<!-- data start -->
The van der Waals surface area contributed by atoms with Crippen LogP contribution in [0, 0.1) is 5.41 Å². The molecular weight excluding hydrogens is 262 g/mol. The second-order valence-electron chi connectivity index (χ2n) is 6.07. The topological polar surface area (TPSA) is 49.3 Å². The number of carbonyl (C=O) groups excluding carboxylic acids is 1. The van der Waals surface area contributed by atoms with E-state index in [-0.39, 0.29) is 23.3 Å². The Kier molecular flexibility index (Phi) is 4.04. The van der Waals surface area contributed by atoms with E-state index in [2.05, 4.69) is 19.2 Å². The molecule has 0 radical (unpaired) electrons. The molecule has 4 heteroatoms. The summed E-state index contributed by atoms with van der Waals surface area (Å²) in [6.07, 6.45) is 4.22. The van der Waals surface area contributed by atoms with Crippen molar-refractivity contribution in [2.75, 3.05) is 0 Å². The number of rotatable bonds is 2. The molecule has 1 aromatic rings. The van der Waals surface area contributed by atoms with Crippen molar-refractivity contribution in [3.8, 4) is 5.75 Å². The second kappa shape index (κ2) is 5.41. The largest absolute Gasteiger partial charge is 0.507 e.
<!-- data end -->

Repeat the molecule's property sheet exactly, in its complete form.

The van der Waals surface area contributed by atoms with Crippen LogP contribution in [0, 0.1) is 5.41 Å². The molecular weight excluding hydrogens is 262 g/mol. The second-order valence-electron chi connectivity index (χ2n) is 6.07. The topological polar surface area (TPSA) is 49.3 Å². The number of carbonyl (C=O) groups excluding carboxylic acids is 1. The van der Waals surface area contributed by atoms with E-state index in [-0.39, 0.29) is 23.3 Å². The Kier molecular flexibility index (Phi) is 4.04. The van der Waals surface area contributed by atoms with E-state index in [2.05, 4.69) is 19.2 Å². The molecule has 0 radical (unpaired) electrons. The molecule has 4 heteroatoms. The summed E-state index contributed by atoms with van der Waals surface area (Å²) in [6.07, 6.45) is 4.22. The van der Waals surface area contributed by atoms with Crippen molar-refractivity contribution in [2.75, 3.05) is 0 Å². The number of rotatable bonds is 2. The molecule has 1 aromatic rings. The van der Waals surface area contributed by atoms with Crippen molar-refractivity contribution in [3.8, 4) is 5.75 Å². The second kappa shape index (κ2) is 5.41. The largest absolute Gasteiger partial charge is 0.507 e.